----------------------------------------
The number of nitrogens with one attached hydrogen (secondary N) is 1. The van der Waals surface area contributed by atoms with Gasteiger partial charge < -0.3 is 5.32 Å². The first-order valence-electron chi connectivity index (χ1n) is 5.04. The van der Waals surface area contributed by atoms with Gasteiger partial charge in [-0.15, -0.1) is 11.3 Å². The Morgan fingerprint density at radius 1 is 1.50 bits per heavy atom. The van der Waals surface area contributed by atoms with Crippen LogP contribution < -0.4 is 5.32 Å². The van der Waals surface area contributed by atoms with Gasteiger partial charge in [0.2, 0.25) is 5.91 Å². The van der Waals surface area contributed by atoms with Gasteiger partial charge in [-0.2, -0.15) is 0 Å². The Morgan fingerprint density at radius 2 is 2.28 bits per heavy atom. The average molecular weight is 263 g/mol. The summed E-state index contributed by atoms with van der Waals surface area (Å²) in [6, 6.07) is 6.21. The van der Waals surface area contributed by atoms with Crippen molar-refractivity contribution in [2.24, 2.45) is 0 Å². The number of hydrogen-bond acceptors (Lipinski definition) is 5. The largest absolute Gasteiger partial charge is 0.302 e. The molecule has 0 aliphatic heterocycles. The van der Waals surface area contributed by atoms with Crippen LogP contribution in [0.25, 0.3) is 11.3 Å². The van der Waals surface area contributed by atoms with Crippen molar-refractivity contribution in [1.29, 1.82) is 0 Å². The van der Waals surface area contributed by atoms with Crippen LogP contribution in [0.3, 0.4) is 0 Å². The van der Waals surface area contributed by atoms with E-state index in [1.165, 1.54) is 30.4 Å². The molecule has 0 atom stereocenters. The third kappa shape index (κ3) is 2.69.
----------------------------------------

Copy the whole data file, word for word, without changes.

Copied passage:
The number of nitrogens with one attached hydrogen (secondary N) is 1. The van der Waals surface area contributed by atoms with Gasteiger partial charge < -0.3 is 5.32 Å². The first-order valence-electron chi connectivity index (χ1n) is 5.04. The van der Waals surface area contributed by atoms with Gasteiger partial charge in [-0.15, -0.1) is 11.3 Å². The Morgan fingerprint density at radius 1 is 1.50 bits per heavy atom. The van der Waals surface area contributed by atoms with Crippen LogP contribution < -0.4 is 5.32 Å². The van der Waals surface area contributed by atoms with Gasteiger partial charge in [0.2, 0.25) is 5.91 Å². The van der Waals surface area contributed by atoms with Gasteiger partial charge in [-0.2, -0.15) is 0 Å². The Morgan fingerprint density at radius 2 is 2.28 bits per heavy atom. The average molecular weight is 263 g/mol. The summed E-state index contributed by atoms with van der Waals surface area (Å²) in [6, 6.07) is 6.21. The van der Waals surface area contributed by atoms with Crippen molar-refractivity contribution in [2.24, 2.45) is 0 Å². The number of hydrogen-bond acceptors (Lipinski definition) is 5. The largest absolute Gasteiger partial charge is 0.302 e. The molecule has 0 aliphatic heterocycles. The van der Waals surface area contributed by atoms with Crippen LogP contribution in [0.25, 0.3) is 11.3 Å². The van der Waals surface area contributed by atoms with Crippen molar-refractivity contribution in [1.29, 1.82) is 0 Å². The van der Waals surface area contributed by atoms with Crippen LogP contribution in [0.3, 0.4) is 0 Å². The van der Waals surface area contributed by atoms with E-state index in [1.165, 1.54) is 30.4 Å². The molecule has 0 atom stereocenters. The third kappa shape index (κ3) is 2.69.